Xbox, Nintendo or PlayStation: Does it still matter?

  • By Zoe Kleinman
  • Technology Editor

Four Microsoft Xbox video games – which the company has been frustratingly careful not to name – will now be opened to alternative platforms for the first time, company president Phil Spencer announced to the world last night.

He only gives a few clues: all four are community driven, more than a year old, and don't include recent releases of Starfield or Indiana Jones.

This seems like a major change in tone for Microsoft, which has long favored exclusivity for its Xbox platform and Games Pass subscription service.

So what lies behind this shift and what does it tell us about the future of gaming?

Let's start with a 12-year-old I know – my son.

He loves Minecraft, and plays it wherever he can. On his phone, on his tablet, on our PlayStation, on his dad's Xbox. He watches Minecraft videos on YouTube and uses an unofficial app to create and share skins and mods.

He doesn't care who owns the game (Microsoft bought the Mojang studio in 2014) and has no brand loyalty to a particular device – his preference is any device within reach.

This is what gaming giants are up against: a generation of young gamers who don't buy into the hype.

It seems that Microsoft has begun, very cautiously, to respond to this.

Last night, Mr Spencer insisted the final four games did not mean a fundamental change in the company's gaming strategy.

Not only is Xbox warming to the idea, there have been similar grumblings from Sony. In a recent earnings call, interim gaming president Hiroki Totoki said he wants to put more PlayStation games on other platforms.

Like Microsoft, it didn't mention any specific games, or specific platforms. He likely meant that the company would continue with the status quo of putting PlayStation games on PC several months or even years after their release.

After years of fierce rivalry between the two companies, and expensive acquisitions of successful game studios that produce the most popular games, in an attempt to secure the best content for their customers, this is definitely a change of heart (at the same time, Nintendo is still more inclined to keep its games to itself). .

The idea of ​​turning any device with a screen into your business console is pretty simple, when you think about it. Why go through the process of building and selling expensive, time-consuming hardware when so many people already carry high-performance computers, in the form of their phones?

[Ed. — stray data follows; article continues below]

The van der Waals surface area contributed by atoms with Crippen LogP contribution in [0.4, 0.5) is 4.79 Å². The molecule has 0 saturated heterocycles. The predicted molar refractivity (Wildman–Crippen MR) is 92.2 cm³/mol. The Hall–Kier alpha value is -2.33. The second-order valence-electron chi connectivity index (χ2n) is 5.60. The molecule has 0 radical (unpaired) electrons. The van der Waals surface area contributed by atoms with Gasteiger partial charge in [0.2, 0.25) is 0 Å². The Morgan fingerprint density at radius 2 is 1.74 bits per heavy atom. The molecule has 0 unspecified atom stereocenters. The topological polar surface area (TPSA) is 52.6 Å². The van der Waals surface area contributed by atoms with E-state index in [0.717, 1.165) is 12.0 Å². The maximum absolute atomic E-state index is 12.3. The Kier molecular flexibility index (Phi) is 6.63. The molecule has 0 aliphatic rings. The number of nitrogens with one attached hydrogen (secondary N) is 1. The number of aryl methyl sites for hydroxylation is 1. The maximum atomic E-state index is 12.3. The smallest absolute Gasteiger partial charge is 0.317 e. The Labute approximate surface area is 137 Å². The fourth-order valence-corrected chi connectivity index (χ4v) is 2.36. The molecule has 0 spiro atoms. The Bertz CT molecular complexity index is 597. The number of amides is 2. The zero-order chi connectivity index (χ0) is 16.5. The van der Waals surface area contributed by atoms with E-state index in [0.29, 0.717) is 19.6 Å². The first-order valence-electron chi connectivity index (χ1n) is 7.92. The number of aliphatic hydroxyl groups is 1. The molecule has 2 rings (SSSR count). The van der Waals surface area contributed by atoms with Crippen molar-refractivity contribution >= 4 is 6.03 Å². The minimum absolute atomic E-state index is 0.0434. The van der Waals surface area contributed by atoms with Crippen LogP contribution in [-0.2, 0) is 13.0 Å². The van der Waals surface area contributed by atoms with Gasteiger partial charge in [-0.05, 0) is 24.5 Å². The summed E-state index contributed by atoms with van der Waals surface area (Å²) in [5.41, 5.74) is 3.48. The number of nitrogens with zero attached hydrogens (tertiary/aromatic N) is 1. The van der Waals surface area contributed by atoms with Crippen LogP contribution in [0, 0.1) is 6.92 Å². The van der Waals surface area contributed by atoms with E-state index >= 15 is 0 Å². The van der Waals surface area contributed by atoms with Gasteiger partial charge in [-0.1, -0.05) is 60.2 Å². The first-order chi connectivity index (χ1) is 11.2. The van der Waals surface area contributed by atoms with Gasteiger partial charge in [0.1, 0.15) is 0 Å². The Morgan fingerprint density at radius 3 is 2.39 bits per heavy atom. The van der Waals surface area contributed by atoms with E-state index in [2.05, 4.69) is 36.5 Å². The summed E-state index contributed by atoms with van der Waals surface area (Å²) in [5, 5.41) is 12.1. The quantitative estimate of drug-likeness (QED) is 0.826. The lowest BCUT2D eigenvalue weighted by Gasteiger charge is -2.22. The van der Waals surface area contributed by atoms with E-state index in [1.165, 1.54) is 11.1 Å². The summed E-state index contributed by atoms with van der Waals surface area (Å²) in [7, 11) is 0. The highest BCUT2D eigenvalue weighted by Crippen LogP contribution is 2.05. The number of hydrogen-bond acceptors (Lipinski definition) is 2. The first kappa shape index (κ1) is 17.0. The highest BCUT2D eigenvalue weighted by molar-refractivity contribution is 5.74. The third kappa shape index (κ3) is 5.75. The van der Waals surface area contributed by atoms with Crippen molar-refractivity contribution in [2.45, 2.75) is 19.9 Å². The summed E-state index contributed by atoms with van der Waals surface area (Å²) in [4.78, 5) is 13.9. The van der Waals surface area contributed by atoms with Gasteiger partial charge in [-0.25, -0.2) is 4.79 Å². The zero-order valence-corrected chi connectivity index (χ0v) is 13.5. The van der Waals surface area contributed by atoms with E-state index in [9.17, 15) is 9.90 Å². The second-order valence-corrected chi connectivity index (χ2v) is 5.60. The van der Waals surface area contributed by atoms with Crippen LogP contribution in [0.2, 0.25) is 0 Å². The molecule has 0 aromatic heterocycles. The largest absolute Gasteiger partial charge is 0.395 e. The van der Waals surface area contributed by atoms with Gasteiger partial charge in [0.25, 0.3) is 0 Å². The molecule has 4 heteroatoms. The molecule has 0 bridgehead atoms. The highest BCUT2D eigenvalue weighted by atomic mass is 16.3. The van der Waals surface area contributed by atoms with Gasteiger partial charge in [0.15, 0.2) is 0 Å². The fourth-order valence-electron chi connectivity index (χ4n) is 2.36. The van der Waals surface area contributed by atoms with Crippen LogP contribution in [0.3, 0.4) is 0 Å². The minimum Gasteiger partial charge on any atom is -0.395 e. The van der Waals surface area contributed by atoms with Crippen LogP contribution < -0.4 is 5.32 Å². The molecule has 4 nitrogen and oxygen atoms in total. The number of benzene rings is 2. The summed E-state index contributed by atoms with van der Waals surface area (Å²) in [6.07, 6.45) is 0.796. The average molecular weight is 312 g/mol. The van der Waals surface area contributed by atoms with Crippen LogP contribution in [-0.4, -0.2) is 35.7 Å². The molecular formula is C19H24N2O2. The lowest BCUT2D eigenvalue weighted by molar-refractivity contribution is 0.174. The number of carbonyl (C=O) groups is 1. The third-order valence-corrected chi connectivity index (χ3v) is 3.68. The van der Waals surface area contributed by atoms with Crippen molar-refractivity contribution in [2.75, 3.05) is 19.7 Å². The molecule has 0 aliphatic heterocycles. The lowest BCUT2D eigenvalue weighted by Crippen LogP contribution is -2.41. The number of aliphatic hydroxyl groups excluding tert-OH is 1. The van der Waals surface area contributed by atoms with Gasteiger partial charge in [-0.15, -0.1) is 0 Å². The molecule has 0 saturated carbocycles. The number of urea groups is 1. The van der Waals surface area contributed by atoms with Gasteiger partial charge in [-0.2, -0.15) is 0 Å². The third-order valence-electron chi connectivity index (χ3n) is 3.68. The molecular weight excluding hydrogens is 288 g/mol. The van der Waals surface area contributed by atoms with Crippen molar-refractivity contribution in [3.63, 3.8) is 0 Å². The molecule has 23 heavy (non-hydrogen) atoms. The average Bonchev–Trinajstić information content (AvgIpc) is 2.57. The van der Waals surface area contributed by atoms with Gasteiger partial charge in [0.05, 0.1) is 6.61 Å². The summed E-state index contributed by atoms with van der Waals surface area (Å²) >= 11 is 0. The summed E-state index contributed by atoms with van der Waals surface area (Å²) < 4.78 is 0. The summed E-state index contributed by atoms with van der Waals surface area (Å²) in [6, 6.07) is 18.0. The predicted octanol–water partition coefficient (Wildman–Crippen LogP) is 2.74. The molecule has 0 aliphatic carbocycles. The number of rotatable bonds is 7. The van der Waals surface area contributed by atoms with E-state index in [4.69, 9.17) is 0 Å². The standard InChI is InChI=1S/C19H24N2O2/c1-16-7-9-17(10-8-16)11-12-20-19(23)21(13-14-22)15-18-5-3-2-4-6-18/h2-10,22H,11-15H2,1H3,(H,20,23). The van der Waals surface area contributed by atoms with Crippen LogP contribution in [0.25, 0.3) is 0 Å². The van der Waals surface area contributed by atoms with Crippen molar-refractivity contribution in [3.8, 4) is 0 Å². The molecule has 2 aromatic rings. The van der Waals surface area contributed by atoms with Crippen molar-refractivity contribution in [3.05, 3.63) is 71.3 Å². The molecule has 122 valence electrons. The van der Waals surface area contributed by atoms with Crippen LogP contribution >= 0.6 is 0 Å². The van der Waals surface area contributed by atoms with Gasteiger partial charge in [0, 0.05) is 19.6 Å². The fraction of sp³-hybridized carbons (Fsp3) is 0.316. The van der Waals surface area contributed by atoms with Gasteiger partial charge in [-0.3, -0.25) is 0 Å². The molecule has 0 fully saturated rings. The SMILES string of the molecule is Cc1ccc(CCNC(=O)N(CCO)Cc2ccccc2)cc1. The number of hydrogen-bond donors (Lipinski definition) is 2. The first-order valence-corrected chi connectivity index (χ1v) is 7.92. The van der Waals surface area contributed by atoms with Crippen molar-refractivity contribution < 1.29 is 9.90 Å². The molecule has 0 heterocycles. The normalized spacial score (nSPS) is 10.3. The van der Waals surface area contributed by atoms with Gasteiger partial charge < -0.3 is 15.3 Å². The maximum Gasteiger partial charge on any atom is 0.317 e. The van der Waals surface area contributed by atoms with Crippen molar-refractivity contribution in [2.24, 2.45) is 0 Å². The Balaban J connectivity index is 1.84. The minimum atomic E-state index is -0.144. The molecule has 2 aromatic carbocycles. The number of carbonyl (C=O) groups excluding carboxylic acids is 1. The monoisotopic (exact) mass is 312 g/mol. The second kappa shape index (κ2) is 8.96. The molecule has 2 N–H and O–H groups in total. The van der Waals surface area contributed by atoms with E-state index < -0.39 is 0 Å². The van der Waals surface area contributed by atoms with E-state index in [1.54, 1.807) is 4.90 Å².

Why limit access to your best-selling games when there is a large audience with alternative devices who also want to buy, play, and pay for in-game extras?

Analysts Ampere estimated that in 2023 there were a total of about 46.5 million consoles sold, of which only 7.6 million were Microsoft's Xbox consoles. That leaves roughly 39 million players yet to receive Xbox exclusives like Bethesda's long-awaited Starfield.

“The main reason Microsoft has pursued a more progressive multiplatform strategy with its game content and services since early in the Xbox One cycle is that it has not been able to build on the relative success of the Xbox 360 era and take market share from Sony,” and, finally, Nintendo after the launch of the Switch, says analyst Piers Harding-Rolls of Ampere.

In addition, Microsoft was busy building successful game studios for large sums of money – at a time when making games was already an expensive business.

In fact, during its controversial $68 billion acquisition of massive game maker Activision Blizzard, one of Sony's main objections was that it could deliver smash hits like Call of Duty, played by millions on exclusive PlayStation and Xbox consoles. Microsoft was forced to pledge that it would not do this for at least 10 years.

There is even speculation that Microsoft may be preparing to withdraw from the hardware market completely, abandoning the Xbox console entirely, but Mr Harding-Rolls does not believe anything dramatic is on the horizon.

“Ampere does not expect Microsoft to exit the gaming console business in the medium term as that would leave a significant gap in its gaming revenues,” he added.

In fact, Xbox head Sarah Bond teased the idea of ​​some brand new hardware in a podcast released by Microsoft on Thursday.

“What we're really focused on is making the biggest technology leap you'll ever see in a generation of devices,” she said.

Anyway, Darren Edwards of gaming news site TheXboxHub sums it up neatly: “It's hardly a doomsday scenario for Xbox.”

As for the games themselves, Microsoft's preferred portal is through Games Pass. For £12.99 per month, it offers unlimited access to hundreds of titles.

The company has been very quiet for a while regarding its subscriber numbers, but tonight it revealed that it has reached 34 million. It was launched in 2017 with an ambition to reach 100 meters by 2030, a goal that remains elusive, with six years to go.

But it's still good news for those who make games on Games Pass, like UK-based publisher No More Robots.

“We want as many people on Game Pass as possible, because that naturally leads to more people playing our titles, which is especially useful for multiplayer titles that require a higher number of players to keep the community alive,” said director Mike Rose.

It goes without saying that there are also a lot of Xbox owners who are comfortable on social media right now. Many felt the announcement was a surprise after days of anticipation, and it certainly raised more questions than answers. But at least the message was more business as usual than just setting the console on fire.

One gamer on

Additional reporting by Tom Gerken

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